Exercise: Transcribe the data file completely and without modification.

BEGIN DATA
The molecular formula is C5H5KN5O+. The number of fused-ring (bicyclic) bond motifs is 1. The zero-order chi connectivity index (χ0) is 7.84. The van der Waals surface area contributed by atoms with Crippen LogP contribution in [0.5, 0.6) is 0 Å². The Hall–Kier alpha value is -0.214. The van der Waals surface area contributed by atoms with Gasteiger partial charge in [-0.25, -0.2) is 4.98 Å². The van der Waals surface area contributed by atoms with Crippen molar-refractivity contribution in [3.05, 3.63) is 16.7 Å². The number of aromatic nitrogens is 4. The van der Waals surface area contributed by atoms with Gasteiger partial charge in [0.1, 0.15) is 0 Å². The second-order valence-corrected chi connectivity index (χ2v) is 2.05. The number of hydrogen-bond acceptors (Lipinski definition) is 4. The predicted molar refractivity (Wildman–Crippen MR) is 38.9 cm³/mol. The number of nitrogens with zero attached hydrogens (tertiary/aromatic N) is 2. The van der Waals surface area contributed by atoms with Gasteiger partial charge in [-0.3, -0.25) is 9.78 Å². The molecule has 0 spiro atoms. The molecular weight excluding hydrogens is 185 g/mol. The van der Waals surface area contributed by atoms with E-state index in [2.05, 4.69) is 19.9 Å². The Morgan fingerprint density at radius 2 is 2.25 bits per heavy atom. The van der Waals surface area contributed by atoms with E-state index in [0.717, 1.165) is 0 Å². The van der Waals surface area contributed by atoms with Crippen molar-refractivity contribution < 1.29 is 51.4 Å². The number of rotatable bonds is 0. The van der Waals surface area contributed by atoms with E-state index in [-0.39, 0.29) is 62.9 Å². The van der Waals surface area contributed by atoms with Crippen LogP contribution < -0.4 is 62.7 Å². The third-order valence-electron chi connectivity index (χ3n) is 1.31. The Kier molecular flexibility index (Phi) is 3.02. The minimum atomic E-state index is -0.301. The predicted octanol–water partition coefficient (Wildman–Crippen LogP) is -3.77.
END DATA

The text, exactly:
The molecular formula is C5H5KN5O+. The number of fused-ring (bicyclic) bond motifs is 1. The zero-order chi connectivity index (χ0) is 7.84. The van der Waals surface area contributed by atoms with Crippen LogP contribution in [0.5, 0.6) is 0 Å². The Hall–Kier alpha value is -0.214. The van der Waals surface area contributed by atoms with Gasteiger partial charge in [-0.25, -0.2) is 4.98 Å². The van der Waals surface area contributed by atoms with Crippen molar-refractivity contribution in [3.05, 3.63) is 16.7 Å². The number of aromatic nitrogens is 4. The van der Waals surface area contributed by atoms with Gasteiger partial charge in [0.1, 0.15) is 0 Å². The second-order valence-corrected chi connectivity index (χ2v) is 2.05. The number of hydrogen-bond acceptors (Lipinski definition) is 4. The predicted molar refractivity (Wildman–Crippen MR) is 38.9 cm³/mol. The number of nitrogens with zero attached hydrogens (tertiary/aromatic N) is 2. The van der Waals surface area contributed by atoms with Gasteiger partial charge in [-0.3, -0.25) is 9.78 Å². The molecule has 0 spiro atoms. The molecular weight excluding hydrogens is 185 g/mol. The van der Waals surface area contributed by atoms with E-state index in [2.05, 4.69) is 19.9 Å². The Morgan fingerprint density at radius 2 is 2.25 bits per heavy atom. The van der Waals surface area contributed by atoms with E-state index in [0.717, 1.165) is 0 Å². The van der Waals surface area contributed by atoms with Crippen molar-refractivity contribution < 1.29 is 51.4 Å². The number of rotatable bonds is 0. The van der Waals surface area contributed by atoms with E-state index in [-0.39, 0.29) is 62.9 Å². The van der Waals surface area contributed by atoms with Crippen LogP contribution < -0.4 is 62.7 Å². The third-order valence-electron chi connectivity index (χ3n) is 1.31. The Kier molecular flexibility index (Phi) is 3.02. The minimum atomic E-state index is -0.301. The predicted octanol–water partition coefficient (Wildman–Crippen LogP) is -3.77.